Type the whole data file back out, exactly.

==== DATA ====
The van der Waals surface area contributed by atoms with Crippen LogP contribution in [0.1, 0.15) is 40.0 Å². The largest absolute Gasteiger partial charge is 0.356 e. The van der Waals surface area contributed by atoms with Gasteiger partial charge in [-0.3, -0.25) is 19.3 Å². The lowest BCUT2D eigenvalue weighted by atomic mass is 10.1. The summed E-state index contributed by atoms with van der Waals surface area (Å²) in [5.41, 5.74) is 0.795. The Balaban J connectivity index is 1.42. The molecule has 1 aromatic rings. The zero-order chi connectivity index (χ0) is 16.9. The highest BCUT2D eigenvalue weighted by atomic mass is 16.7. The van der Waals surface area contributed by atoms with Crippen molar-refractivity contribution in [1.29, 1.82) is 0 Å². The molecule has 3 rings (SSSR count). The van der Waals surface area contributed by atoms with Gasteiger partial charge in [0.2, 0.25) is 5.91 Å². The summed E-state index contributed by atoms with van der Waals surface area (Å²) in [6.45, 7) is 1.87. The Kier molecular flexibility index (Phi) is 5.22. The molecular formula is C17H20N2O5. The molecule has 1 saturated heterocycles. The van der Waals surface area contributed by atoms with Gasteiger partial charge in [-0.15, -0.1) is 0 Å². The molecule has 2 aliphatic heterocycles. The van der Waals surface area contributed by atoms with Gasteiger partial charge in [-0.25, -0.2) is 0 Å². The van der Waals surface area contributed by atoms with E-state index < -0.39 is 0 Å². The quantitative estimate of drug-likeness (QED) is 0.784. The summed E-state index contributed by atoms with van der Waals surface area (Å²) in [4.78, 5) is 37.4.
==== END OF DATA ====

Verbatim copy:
The van der Waals surface area contributed by atoms with Crippen LogP contribution in [0.1, 0.15) is 40.0 Å². The largest absolute Gasteiger partial charge is 0.356 e. The van der Waals surface area contributed by atoms with Gasteiger partial charge in [-0.3, -0.25) is 19.3 Å². The lowest BCUT2D eigenvalue weighted by atomic mass is 10.1. The summed E-state index contributed by atoms with van der Waals surface area (Å²) in [5.41, 5.74) is 0.795. The Balaban J connectivity index is 1.42. The molecule has 1 aromatic rings. The zero-order chi connectivity index (χ0) is 16.9. The highest BCUT2D eigenvalue weighted by atomic mass is 16.7. The van der Waals surface area contributed by atoms with Crippen molar-refractivity contribution in [1.29, 1.82) is 0 Å². The molecule has 3 rings (SSSR count). The van der Waals surface area contributed by atoms with Gasteiger partial charge in [0.2, 0.25) is 5.91 Å². The summed E-state index contributed by atoms with van der Waals surface area (Å²) in [6.45, 7) is 1.87. The Kier molecular flexibility index (Phi) is 5.22. The molecular formula is C17H20N2O5. The molecule has 1 saturated heterocycles. The van der Waals surface area contributed by atoms with Gasteiger partial charge in [-0.15, -0.1) is 0 Å². The molecule has 2 aliphatic heterocycles. The van der Waals surface area contributed by atoms with Gasteiger partial charge in [-0.25, -0.2) is 0 Å². The van der Waals surface area contributed by atoms with E-state index < -0.39 is 0 Å². The quantitative estimate of drug-likeness (QED) is 0.784. The summed E-state index contributed by atoms with van der Waals surface area (Å²) in [4.78, 5) is 37.4.